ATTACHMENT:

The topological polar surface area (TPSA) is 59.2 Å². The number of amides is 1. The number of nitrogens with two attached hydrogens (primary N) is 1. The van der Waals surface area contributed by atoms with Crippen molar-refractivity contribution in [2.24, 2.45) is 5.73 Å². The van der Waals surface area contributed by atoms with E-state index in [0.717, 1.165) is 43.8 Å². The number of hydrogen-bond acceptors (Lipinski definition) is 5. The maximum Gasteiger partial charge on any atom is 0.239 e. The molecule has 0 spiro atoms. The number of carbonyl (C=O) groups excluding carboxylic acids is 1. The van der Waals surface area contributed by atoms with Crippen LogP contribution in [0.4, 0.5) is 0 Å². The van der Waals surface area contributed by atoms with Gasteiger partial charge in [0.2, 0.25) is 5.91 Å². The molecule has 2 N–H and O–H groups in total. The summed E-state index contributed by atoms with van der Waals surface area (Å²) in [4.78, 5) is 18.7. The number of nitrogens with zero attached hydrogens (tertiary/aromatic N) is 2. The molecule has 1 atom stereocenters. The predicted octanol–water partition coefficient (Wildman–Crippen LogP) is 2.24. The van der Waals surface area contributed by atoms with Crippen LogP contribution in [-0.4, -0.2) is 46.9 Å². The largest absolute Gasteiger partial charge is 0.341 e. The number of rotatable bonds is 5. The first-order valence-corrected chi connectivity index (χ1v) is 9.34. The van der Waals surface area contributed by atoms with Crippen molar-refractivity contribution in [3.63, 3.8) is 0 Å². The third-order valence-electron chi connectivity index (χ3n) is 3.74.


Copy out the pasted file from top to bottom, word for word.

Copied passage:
The topological polar surface area (TPSA) is 59.2 Å². The number of amides is 1. The number of nitrogens with two attached hydrogens (primary N) is 1. The van der Waals surface area contributed by atoms with Crippen molar-refractivity contribution in [2.24, 2.45) is 5.73 Å². The van der Waals surface area contributed by atoms with E-state index in [0.717, 1.165) is 43.8 Å². The number of hydrogen-bond acceptors (Lipinski definition) is 5. The maximum Gasteiger partial charge on any atom is 0.239 e. The molecule has 0 spiro atoms. The number of carbonyl (C=O) groups excluding carboxylic acids is 1. The van der Waals surface area contributed by atoms with Crippen LogP contribution in [0.4, 0.5) is 0 Å². The van der Waals surface area contributed by atoms with Gasteiger partial charge in [0.2, 0.25) is 5.91 Å². The molecule has 2 N–H and O–H groups in total. The summed E-state index contributed by atoms with van der Waals surface area (Å²) in [4.78, 5) is 18.7. The number of nitrogens with zero attached hydrogens (tertiary/aromatic N) is 2. The molecule has 1 atom stereocenters. The predicted octanol–water partition coefficient (Wildman–Crippen LogP) is 2.24. The van der Waals surface area contributed by atoms with Crippen LogP contribution in [-0.4, -0.2) is 46.9 Å². The largest absolute Gasteiger partial charge is 0.341 e. The number of rotatable bonds is 5. The first-order valence-corrected chi connectivity index (χ1v) is 9.34. The van der Waals surface area contributed by atoms with Crippen molar-refractivity contribution in [3.63, 3.8) is 0 Å². The third-order valence-electron chi connectivity index (χ3n) is 3.74.